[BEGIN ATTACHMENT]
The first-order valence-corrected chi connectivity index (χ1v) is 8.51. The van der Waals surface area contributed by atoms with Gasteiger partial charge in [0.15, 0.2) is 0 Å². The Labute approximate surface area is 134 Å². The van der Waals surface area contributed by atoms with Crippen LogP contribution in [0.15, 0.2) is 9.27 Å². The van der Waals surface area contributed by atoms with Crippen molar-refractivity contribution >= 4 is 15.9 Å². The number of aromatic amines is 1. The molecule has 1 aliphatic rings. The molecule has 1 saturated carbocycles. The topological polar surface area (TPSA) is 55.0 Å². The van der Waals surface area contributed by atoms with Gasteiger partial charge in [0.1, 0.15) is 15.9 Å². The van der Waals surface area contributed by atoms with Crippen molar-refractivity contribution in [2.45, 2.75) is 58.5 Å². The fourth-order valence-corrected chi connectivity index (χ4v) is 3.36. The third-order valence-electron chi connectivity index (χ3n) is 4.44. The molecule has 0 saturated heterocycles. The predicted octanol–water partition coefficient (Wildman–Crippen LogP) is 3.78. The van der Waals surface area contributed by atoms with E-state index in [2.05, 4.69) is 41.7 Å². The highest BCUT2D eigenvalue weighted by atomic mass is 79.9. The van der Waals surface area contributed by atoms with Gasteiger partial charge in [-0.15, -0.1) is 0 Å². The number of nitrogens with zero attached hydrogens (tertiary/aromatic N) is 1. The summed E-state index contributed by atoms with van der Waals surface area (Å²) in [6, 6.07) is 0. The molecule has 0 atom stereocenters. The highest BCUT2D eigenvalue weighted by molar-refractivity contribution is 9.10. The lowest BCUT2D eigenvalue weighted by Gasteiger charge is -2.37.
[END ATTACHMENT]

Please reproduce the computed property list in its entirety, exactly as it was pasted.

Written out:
The first-order valence-corrected chi connectivity index (χ1v) is 8.51. The van der Waals surface area contributed by atoms with Gasteiger partial charge in [0.15, 0.2) is 0 Å². The Labute approximate surface area is 134 Å². The van der Waals surface area contributed by atoms with Crippen LogP contribution in [0.15, 0.2) is 9.27 Å². The van der Waals surface area contributed by atoms with Crippen molar-refractivity contribution >= 4 is 15.9 Å². The number of aromatic amines is 1. The molecule has 1 aliphatic rings. The molecule has 1 saturated carbocycles. The topological polar surface area (TPSA) is 55.0 Å². The van der Waals surface area contributed by atoms with Gasteiger partial charge in [0.1, 0.15) is 15.9 Å². The van der Waals surface area contributed by atoms with Crippen molar-refractivity contribution in [2.45, 2.75) is 58.5 Å². The fourth-order valence-corrected chi connectivity index (χ4v) is 3.36. The third-order valence-electron chi connectivity index (χ3n) is 4.44. The molecule has 0 saturated heterocycles. The predicted octanol–water partition coefficient (Wildman–Crippen LogP) is 3.78. The van der Waals surface area contributed by atoms with E-state index in [2.05, 4.69) is 41.7 Å². The highest BCUT2D eigenvalue weighted by atomic mass is 79.9. The van der Waals surface area contributed by atoms with Gasteiger partial charge in [-0.15, -0.1) is 0 Å². The number of nitrogens with zero attached hydrogens (tertiary/aromatic N) is 1. The summed E-state index contributed by atoms with van der Waals surface area (Å²) in [6, 6.07) is 0. The molecule has 0 atom stereocenters. The highest BCUT2D eigenvalue weighted by molar-refractivity contribution is 9.10. The lowest BCUT2D eigenvalue weighted by Gasteiger charge is -2.37.